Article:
Published Dec 13, 2011It was a Wu kinda night in Victoria as Ghostface Killah and his crew chilled backstage during what seemed like an endless string of opening acts. One opening cat impressively spun records behind his back like a modern day Jimi Hendrix, but it was MC Peter Jackson, from T-dot, who rocked the house first with his pants dropping off his hips and his hip-hop hippin'. Jackson has been on the Canadian dates of the Ghostface tour and was pretty happy to be there, with his impressive low-riders and attitude to match, faring well to the Wu-starved crowd.
From the moment that Tony Starks (aka the Iron Man, aka Ghostface Killah) hit the stage, Victoria was feeding off the energy in a big way. In fact, Ghostie kept saying, "I like your energy, Victoria," so the vibe must have been right for his rare Western Canada appearance. Joined by Sheek Louch and Theodore Unit member Trife da God, Ghostface ran through a career-spanning set of tried-and-true favourites. Eight solo albums and counting, Ghost focused on material from Ironman, Supreme Clientele and Fishscale, but also gauged his W-saluting crowd accurately by busting out some Wu-Tang mainstays like "Protect Ya Neck" and "C.R.E.A.M."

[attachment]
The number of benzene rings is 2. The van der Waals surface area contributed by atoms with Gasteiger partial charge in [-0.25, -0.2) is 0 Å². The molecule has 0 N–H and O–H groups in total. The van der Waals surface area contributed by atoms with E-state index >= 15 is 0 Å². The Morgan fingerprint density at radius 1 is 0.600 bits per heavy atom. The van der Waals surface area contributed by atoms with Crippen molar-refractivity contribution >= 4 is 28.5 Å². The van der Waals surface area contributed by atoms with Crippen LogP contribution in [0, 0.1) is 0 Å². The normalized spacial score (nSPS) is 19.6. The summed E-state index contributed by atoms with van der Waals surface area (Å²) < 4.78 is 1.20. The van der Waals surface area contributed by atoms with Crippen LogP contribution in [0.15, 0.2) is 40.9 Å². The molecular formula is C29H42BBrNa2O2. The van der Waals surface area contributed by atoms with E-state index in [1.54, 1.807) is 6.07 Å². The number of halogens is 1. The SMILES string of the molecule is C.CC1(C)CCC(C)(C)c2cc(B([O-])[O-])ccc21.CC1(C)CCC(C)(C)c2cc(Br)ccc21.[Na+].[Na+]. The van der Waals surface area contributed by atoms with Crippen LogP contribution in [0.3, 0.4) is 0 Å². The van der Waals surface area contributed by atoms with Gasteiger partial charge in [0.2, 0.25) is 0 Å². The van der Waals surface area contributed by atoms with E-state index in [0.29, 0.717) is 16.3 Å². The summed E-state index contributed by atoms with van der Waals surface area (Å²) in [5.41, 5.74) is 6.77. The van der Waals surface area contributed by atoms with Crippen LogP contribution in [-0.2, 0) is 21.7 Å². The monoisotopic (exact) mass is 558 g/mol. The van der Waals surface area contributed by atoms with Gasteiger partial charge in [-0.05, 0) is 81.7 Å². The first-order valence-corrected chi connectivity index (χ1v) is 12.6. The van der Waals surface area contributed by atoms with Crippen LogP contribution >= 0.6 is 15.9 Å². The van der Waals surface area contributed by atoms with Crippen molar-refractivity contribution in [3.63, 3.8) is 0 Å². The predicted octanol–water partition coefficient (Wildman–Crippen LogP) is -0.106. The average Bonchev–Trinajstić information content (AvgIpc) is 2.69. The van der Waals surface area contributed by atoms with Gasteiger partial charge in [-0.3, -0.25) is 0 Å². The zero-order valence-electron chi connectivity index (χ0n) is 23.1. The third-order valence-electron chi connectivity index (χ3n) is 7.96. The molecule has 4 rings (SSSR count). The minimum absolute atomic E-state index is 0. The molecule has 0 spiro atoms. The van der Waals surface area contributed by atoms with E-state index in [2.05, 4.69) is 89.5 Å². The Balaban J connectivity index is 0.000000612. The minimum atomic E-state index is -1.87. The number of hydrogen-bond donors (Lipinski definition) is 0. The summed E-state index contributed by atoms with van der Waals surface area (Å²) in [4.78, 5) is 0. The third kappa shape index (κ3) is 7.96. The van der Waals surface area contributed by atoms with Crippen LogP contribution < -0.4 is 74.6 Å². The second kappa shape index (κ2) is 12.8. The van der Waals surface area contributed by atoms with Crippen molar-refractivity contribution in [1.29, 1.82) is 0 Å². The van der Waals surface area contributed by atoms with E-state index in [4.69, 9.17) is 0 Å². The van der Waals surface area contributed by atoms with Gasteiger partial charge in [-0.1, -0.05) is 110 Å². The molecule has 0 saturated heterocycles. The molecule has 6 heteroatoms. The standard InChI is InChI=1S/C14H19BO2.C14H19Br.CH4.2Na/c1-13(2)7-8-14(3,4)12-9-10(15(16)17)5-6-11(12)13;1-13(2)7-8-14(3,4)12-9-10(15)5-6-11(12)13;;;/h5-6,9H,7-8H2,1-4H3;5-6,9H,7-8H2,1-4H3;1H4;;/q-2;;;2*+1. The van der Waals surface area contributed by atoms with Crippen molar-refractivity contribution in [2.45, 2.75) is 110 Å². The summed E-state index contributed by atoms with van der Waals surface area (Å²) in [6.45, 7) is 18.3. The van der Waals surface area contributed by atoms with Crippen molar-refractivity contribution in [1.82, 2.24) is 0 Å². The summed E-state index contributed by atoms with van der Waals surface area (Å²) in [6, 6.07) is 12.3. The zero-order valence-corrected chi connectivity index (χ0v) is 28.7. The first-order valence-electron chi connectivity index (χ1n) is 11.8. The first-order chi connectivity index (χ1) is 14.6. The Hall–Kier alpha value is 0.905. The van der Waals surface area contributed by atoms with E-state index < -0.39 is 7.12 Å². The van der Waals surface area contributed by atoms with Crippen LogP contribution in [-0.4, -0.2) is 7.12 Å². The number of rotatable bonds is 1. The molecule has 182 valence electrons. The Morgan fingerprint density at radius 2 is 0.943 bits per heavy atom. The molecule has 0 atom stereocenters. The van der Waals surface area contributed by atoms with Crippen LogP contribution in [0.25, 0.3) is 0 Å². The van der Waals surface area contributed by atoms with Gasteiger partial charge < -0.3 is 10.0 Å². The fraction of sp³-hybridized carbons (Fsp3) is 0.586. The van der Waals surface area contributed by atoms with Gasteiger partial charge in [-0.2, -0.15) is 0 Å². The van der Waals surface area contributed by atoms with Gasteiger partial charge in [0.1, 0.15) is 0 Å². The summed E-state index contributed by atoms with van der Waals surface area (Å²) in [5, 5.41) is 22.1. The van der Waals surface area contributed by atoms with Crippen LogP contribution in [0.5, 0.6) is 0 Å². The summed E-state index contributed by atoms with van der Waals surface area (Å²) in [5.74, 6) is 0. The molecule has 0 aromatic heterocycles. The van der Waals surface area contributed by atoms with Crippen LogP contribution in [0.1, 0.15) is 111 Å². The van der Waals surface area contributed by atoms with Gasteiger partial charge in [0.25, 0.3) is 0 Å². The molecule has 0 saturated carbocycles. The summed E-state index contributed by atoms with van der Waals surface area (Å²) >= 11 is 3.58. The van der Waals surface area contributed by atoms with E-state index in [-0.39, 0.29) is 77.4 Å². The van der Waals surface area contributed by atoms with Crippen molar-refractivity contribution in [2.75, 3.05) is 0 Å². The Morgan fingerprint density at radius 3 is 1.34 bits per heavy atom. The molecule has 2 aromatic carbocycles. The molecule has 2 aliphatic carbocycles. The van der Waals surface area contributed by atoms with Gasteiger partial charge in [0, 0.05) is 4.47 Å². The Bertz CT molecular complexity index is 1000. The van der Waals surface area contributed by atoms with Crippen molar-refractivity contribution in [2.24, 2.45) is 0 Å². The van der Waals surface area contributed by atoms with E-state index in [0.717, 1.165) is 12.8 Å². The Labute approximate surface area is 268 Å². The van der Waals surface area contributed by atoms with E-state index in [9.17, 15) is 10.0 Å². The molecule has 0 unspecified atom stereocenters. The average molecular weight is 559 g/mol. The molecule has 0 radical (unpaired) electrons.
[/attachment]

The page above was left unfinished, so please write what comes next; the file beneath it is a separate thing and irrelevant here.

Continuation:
When he brought up a couple of ambitious fans to do the Ol' Dirty Bastard and GZA parts, it could have been a recipe for disaster, but one unassuming-looking Victoria dude killed his verses and a young, toqued lass managed to hold her own as well, Ghostface proclaiming she had "the biggest set of balls in the crowd." More crowd participation came in the form of some Victoria ladies heading up on stage to grind against Ghostie and his entourage -- which now included Killah Priest -- with all proclaiming that it was time for some "pussies to get wet." The young nubiles barely batted an eyelash.
At times during the 90-minute set, Ghostface took a bit of backseat to his posse, even literally taking a seat from time to time on the side of the stage. But really, he was just chillin'. Luckily, the Ironman always got back up standing and put on a show that West Coast Canadian hip-hop fans won't soon forget. He even took the time to sign autographs after the show and hang out with his fans. Not as impressive in scope as the semi-recent Wu-Tang reunion shows, but pretty darn close.